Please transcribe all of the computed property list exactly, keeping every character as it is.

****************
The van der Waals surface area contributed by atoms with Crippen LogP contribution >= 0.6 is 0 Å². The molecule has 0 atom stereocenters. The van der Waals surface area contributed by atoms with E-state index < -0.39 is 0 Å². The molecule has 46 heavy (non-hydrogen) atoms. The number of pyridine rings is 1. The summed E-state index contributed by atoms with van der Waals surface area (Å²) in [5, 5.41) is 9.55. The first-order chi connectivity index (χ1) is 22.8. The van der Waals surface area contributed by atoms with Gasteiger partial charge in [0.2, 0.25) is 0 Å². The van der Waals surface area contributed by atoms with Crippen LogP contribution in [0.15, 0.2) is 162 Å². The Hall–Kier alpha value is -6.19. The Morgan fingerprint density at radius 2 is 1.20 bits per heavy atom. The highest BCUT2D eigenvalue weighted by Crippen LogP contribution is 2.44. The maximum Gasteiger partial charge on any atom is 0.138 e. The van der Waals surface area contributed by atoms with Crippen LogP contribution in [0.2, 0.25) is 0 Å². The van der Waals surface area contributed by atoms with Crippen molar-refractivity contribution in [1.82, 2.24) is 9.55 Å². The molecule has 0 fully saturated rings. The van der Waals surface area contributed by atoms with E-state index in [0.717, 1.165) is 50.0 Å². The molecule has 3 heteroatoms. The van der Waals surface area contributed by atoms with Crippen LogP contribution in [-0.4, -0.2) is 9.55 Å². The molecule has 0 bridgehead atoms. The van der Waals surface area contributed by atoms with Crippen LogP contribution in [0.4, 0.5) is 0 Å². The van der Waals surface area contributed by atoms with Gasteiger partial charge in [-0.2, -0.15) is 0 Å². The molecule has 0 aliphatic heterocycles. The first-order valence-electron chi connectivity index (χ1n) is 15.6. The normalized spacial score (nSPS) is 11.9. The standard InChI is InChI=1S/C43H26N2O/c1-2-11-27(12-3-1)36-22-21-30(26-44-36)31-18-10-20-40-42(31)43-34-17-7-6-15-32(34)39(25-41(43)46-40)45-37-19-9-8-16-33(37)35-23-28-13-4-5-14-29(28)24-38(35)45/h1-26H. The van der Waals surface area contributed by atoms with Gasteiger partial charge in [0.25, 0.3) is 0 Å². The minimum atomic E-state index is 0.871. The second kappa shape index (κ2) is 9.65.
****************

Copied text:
The van der Waals surface area contributed by atoms with Crippen LogP contribution >= 0.6 is 0 Å². The molecule has 0 atom stereocenters. The van der Waals surface area contributed by atoms with E-state index < -0.39 is 0 Å². The molecule has 46 heavy (non-hydrogen) atoms. The number of pyridine rings is 1. The summed E-state index contributed by atoms with van der Waals surface area (Å²) in [5, 5.41) is 9.55. The first-order chi connectivity index (χ1) is 22.8. The van der Waals surface area contributed by atoms with Gasteiger partial charge in [0.2, 0.25) is 0 Å². The van der Waals surface area contributed by atoms with Crippen LogP contribution in [0.15, 0.2) is 162 Å². The Hall–Kier alpha value is -6.19. The Morgan fingerprint density at radius 2 is 1.20 bits per heavy atom. The highest BCUT2D eigenvalue weighted by Crippen LogP contribution is 2.44. The maximum Gasteiger partial charge on any atom is 0.138 e. The van der Waals surface area contributed by atoms with Crippen LogP contribution in [0.2, 0.25) is 0 Å². The van der Waals surface area contributed by atoms with Crippen molar-refractivity contribution in [1.82, 2.24) is 9.55 Å². The molecule has 0 fully saturated rings. The van der Waals surface area contributed by atoms with E-state index in [0.717, 1.165) is 50.0 Å². The molecule has 3 heteroatoms. The van der Waals surface area contributed by atoms with Crippen LogP contribution in [-0.4, -0.2) is 9.55 Å². The molecule has 0 bridgehead atoms. The van der Waals surface area contributed by atoms with Crippen LogP contribution in [0.4, 0.5) is 0 Å². The van der Waals surface area contributed by atoms with Gasteiger partial charge in [-0.2, -0.15) is 0 Å². The molecule has 0 aliphatic heterocycles. The first-order valence-electron chi connectivity index (χ1n) is 15.6. The normalized spacial score (nSPS) is 11.9. The standard InChI is InChI=1S/C43H26N2O/c1-2-11-27(12-3-1)36-22-21-30(26-44-36)31-18-10-20-40-42(31)43-34-17-7-6-15-32(34)39(25-41(43)46-40)45-37-19-9-8-16-33(37)35-23-28-13-4-5-14-29(28)24-38(35)45/h1-26H. The van der Waals surface area contributed by atoms with Gasteiger partial charge in [0.25, 0.3) is 0 Å². The minimum atomic E-state index is 0.871. The second kappa shape index (κ2) is 9.65.